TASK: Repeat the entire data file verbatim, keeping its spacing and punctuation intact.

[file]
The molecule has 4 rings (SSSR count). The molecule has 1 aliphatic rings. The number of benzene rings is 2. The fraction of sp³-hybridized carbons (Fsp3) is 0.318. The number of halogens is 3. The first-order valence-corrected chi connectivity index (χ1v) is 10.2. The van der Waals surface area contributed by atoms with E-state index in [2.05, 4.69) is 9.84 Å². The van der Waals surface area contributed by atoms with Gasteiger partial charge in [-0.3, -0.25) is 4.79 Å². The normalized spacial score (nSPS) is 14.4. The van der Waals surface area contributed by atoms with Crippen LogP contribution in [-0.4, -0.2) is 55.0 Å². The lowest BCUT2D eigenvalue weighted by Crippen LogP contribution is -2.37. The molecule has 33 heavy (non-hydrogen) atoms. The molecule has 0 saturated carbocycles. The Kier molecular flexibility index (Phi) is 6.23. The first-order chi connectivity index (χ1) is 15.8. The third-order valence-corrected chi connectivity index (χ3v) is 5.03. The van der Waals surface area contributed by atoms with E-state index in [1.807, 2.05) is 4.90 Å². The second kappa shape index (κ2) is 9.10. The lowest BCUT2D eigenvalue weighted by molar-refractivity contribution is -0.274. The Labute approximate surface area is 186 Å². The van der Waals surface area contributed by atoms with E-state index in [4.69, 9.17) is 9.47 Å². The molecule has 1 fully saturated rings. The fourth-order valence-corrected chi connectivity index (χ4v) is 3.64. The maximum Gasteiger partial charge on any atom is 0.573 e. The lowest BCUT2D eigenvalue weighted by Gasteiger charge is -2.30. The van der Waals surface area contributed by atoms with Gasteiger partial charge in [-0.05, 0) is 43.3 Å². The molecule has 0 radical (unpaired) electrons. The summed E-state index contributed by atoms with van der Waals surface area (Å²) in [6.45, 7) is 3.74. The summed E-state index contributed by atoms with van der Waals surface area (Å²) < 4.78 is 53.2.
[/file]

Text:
The molecule has 4 rings (SSSR count). The molecule has 1 aliphatic rings. The number of benzene rings is 2. The fraction of sp³-hybridized carbons (Fsp3) is 0.318. The number of halogens is 3. The first-order valence-corrected chi connectivity index (χ1v) is 10.2. The van der Waals surface area contributed by atoms with E-state index in [2.05, 4.69) is 9.84 Å². The van der Waals surface area contributed by atoms with Gasteiger partial charge in [-0.3, -0.25) is 4.79 Å². The normalized spacial score (nSPS) is 14.4. The van der Waals surface area contributed by atoms with Crippen LogP contribution in [-0.4, -0.2) is 55.0 Å². The lowest BCUT2D eigenvalue weighted by Crippen LogP contribution is -2.37. The molecule has 33 heavy (non-hydrogen) atoms. The molecule has 0 saturated carbocycles. The Kier molecular flexibility index (Phi) is 6.23. The first-order chi connectivity index (χ1) is 15.8. The third-order valence-corrected chi connectivity index (χ3v) is 5.03. The van der Waals surface area contributed by atoms with E-state index in [1.807, 2.05) is 4.90 Å². The second kappa shape index (κ2) is 9.10. The lowest BCUT2D eigenvalue weighted by molar-refractivity contribution is -0.274. The Labute approximate surface area is 186 Å². The van der Waals surface area contributed by atoms with E-state index in [4.69, 9.17) is 9.47 Å². The molecule has 1 fully saturated rings. The fourth-order valence-corrected chi connectivity index (χ4v) is 3.64. The maximum Gasteiger partial charge on any atom is 0.573 e. The lowest BCUT2D eigenvalue weighted by Gasteiger charge is -2.30. The van der Waals surface area contributed by atoms with Gasteiger partial charge in [-0.05, 0) is 43.3 Å². The molecule has 0 radical (unpaired) electrons. The summed E-state index contributed by atoms with van der Waals surface area (Å²) in [6.45, 7) is 3.74. The summed E-state index contributed by atoms with van der Waals surface area (Å²) < 4.78 is 53.2.